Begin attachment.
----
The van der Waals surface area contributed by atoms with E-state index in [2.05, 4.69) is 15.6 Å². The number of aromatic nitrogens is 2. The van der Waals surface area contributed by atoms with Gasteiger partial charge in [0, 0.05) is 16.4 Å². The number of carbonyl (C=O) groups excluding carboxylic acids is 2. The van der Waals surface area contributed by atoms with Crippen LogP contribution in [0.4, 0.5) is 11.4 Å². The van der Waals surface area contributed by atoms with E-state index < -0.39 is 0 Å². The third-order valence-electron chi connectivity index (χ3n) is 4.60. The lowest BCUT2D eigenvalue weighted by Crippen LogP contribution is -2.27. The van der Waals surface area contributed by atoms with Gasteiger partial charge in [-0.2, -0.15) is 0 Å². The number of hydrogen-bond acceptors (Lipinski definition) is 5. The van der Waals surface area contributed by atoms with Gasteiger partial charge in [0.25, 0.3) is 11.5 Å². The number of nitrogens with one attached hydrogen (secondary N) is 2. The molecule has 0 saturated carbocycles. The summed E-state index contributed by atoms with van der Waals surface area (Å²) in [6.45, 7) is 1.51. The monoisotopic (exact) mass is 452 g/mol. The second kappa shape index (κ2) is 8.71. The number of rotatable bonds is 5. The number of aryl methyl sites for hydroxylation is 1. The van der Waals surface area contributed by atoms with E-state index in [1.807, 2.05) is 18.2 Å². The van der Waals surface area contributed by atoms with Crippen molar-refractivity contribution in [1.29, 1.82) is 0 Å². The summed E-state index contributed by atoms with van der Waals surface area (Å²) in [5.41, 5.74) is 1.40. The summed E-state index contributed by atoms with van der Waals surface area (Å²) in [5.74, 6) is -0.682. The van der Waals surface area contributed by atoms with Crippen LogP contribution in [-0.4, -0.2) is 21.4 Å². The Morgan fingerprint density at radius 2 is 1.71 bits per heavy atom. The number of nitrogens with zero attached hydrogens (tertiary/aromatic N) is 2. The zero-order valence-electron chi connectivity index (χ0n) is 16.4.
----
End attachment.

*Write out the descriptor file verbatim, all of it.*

The van der Waals surface area contributed by atoms with E-state index in [2.05, 4.69) is 15.6 Å². The number of aromatic nitrogens is 2. The van der Waals surface area contributed by atoms with Gasteiger partial charge in [0, 0.05) is 16.4 Å². The number of carbonyl (C=O) groups excluding carboxylic acids is 2. The van der Waals surface area contributed by atoms with Crippen LogP contribution in [0.4, 0.5) is 11.4 Å². The van der Waals surface area contributed by atoms with E-state index < -0.39 is 0 Å². The third-order valence-electron chi connectivity index (χ3n) is 4.60. The lowest BCUT2D eigenvalue weighted by Crippen LogP contribution is -2.27. The van der Waals surface area contributed by atoms with Gasteiger partial charge in [-0.2, -0.15) is 0 Å². The number of hydrogen-bond acceptors (Lipinski definition) is 5. The van der Waals surface area contributed by atoms with Gasteiger partial charge in [0.25, 0.3) is 11.5 Å². The number of nitrogens with one attached hydrogen (secondary N) is 2. The molecule has 0 saturated carbocycles. The summed E-state index contributed by atoms with van der Waals surface area (Å²) in [6.45, 7) is 1.51. The monoisotopic (exact) mass is 452 g/mol. The second kappa shape index (κ2) is 8.71. The number of rotatable bonds is 5. The number of aryl methyl sites for hydroxylation is 1. The van der Waals surface area contributed by atoms with E-state index in [1.807, 2.05) is 18.2 Å². The van der Waals surface area contributed by atoms with Crippen molar-refractivity contribution in [1.29, 1.82) is 0 Å². The summed E-state index contributed by atoms with van der Waals surface area (Å²) in [5.41, 5.74) is 1.40. The summed E-state index contributed by atoms with van der Waals surface area (Å²) in [5.74, 6) is -0.682. The van der Waals surface area contributed by atoms with Crippen LogP contribution in [-0.4, -0.2) is 21.4 Å². The Morgan fingerprint density at radius 2 is 1.71 bits per heavy atom. The number of nitrogens with zero attached hydrogens (tertiary/aromatic N) is 2. The zero-order valence-electron chi connectivity index (χ0n) is 16.4.